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OK... so I promised... here ya are. . . .

Discussion in 'Stratocaster Discussion Forum' started by Ronkirn, Apr 14, 2008.

  1. Scotland

    Scotland Poster Extraordinaire

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    This thread just gets better and better. It's like reading a great book, you are tired so have to put it down, think about it all next day then start where you left off with occasional look-backs to remind yourself how that part developed. Ron, you are now an author. :lol:
     
  2. Ronkirn

    Ronkirn Doctor of Teleocity

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    Well, I was outside, spraying, taking photos, and I realized... there isn't anything to show... ya just squirt, wait for paint to dry, and repeat, over and over….

    I put down about 5 coats of lacquer on the whole neck, note, 5 coats of lacquer gives a film thickness about equivalent to one coat of a enamel, poly, etc etc…

    I let it dry then lightly sand the decal, to reduce the obvious hump the lacquer leaves… then I will resume coating only the headstock face and resident decal.. again about 5 coats, allow to dry a day or so, sand, then finish with 5 coats….that will take me through the weekend, but .. the body’s about ready to polish, so I’ll be getting to that….

    Ron Kirn
     
  3. e-merlin

    e-merlin Doctor of Teleocity

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    Ron, I just want to throw in how appreciative I am for a peek into some of the things I'd like to do in the future. I've been building from parts (but I do that with cars as well) but I think I can afford the tools to do a lot of this stuff. Might give it a try. My wife seldom complains about me buying tools, especially when they save the day.:D
     
  4. tuuur

    tuuur Friend of Leo's

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    Ron, many thanks for sharing the wet layer spraying tip. That made the headstock I'm working on so much better!
     
  5. Ronkirn

    Ronkirn Doctor of Teleocity

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    If y'all have any questions, leme have 'em... I've been doing this so long a lotta stuff I do is just automatic, I don't even think about 'em, so they're so far off the radar, they don't get mentioned.

    I'm sure there's something I have forgotten to 'splain how I do..

    Ron Kirn
     
  6. electricbody

    electricbody Tele-Afflicted

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    Ron,

    Thanks for sharing your knowledge and spirit with us.
     
  7. Ronkirn

    Ronkirn Doctor of Teleocity

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    After a little wait, I wet sand to reduce the film thickness over the decal get it approximately level with the surrounding area…

    [​IMG]

    since I’ll be pitting about 5 more coats on ‘er it doesn’t need to be perfect at this stage

    [​IMG]

    I do this to any decals that are applied, and check to see it there are any areas with serious “Orange Peal” if so I’ll sand them not too, but not to the level I’ll do when I’m ready to polish.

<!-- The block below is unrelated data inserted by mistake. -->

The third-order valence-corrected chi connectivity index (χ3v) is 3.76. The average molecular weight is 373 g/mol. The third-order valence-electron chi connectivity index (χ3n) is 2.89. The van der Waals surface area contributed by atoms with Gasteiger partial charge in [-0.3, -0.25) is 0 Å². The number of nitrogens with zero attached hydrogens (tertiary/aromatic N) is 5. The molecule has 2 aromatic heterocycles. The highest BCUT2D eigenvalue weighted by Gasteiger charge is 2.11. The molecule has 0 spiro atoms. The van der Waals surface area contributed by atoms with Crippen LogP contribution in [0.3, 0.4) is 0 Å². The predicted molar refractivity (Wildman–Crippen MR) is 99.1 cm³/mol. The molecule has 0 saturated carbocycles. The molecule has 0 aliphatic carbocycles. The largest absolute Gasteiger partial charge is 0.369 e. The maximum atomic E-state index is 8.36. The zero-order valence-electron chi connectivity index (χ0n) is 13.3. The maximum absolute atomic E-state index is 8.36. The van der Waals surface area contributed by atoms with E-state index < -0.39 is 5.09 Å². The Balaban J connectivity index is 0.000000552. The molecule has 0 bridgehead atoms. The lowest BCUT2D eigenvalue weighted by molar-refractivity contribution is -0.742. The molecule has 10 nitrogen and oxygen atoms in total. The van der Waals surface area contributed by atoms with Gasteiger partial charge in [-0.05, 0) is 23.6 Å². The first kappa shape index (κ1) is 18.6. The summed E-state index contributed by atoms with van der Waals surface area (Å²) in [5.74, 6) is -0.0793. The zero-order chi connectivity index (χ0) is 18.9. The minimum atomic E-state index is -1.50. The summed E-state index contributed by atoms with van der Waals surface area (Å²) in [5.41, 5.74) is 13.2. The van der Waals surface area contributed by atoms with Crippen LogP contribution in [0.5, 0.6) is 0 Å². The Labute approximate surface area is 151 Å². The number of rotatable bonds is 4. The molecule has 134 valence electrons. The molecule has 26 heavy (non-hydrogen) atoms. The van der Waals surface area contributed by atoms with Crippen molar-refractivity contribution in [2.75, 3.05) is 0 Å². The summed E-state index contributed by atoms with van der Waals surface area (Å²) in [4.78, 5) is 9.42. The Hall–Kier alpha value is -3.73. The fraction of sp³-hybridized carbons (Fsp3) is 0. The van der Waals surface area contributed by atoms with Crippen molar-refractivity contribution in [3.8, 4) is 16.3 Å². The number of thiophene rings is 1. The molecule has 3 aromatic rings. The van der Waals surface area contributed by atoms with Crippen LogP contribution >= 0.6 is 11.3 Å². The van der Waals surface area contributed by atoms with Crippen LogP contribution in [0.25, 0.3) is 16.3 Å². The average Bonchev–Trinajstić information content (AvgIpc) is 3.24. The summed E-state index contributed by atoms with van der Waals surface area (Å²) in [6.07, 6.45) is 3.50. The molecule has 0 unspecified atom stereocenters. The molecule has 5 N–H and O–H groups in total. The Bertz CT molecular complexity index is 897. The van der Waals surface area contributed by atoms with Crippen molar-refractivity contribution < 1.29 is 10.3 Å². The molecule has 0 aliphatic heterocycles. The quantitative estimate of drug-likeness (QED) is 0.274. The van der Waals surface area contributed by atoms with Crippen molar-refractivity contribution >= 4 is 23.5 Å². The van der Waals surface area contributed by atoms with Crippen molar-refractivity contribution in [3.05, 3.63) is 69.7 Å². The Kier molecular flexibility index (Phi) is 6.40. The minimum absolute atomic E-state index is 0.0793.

[​IMG]

    I do the back of the neck too, since it a large flat area, it just makes final wet sanding that much easier..

    [​IMG]

    After this interim sanding, it’s back to spraying for a few more coats…

    I’ll be attacking the body this weekend. . . stand by for more.

    Ron Kirn
     
  8. Ronkirn

    Ronkirn Doctor of Teleocity

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    OK… that’s long enough… time to scratch ‘er up a little……When wet sanding, the choice of grit is really a matter of taste. I’ve heard of some beginning with 320, moving up to 400, then 500, and incrementally working up to a paper of several thousand grit…. When I hear that, I wonder what made ‘em stop…

    Seriously, there is no reason to go through all that. The finer grits will only reduce the time it takes to polish and buff the finish, but is won’t make it any shiner. I use 500 or 600, then 800 on nitro. On harder finishes, I may take it one more step to 1200 grit.

    But here, I’m using 600 first….

    [​IMG]

    Another thing that may help. . . I see some using a block that is way too small, I wouldn’t use anything smaller in flat area than, say. . a credit card. The large flat area helps “block” the surface to a very flat condition. Here, I’m using a piece of Corian that’s about 3 ½ by 4, more or less. I do “relieve” the edges with sand paper to reduce the chance of a slip-up gouging the surface.

    But using mineral spirits as the wetting agent, I use circular motion watching the reflection of the lights overhead in the wet surface.

    [​IMG]

    After a few minutes, wipe the surface, allow the residue to dry, and check in natural light.

    [​IMG]

    You are looking for a nice even matte appearance., no glossy spots should remain.

    [​IMG]

    Here on the back, I have stopped early to show how NOT to do it. While this could be corrected as I move up to the next grit, that would be slower cutting, resulting in more work.

    So go back, wet it again, and continue sanding until the surface is completely matte.

    Ron Kirn
     
  9. Ronkirn

    Ronkirn Doctor of Teleocity

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    To do the edges, on a Strat since about everything else is a curved surface, I go to using my hand, this allows great control and feel.

    [​IMG]

    One thing you must be careful about, on the rounded edges, the small area where the paper actually makes contact can come under pretty significant pressure. The paper will cit the lacquer MUCH faster than the large flat area using the flat block, so watch what you’re doing. Get careless, and you will be saying words your Mother didn’t want ya to learn.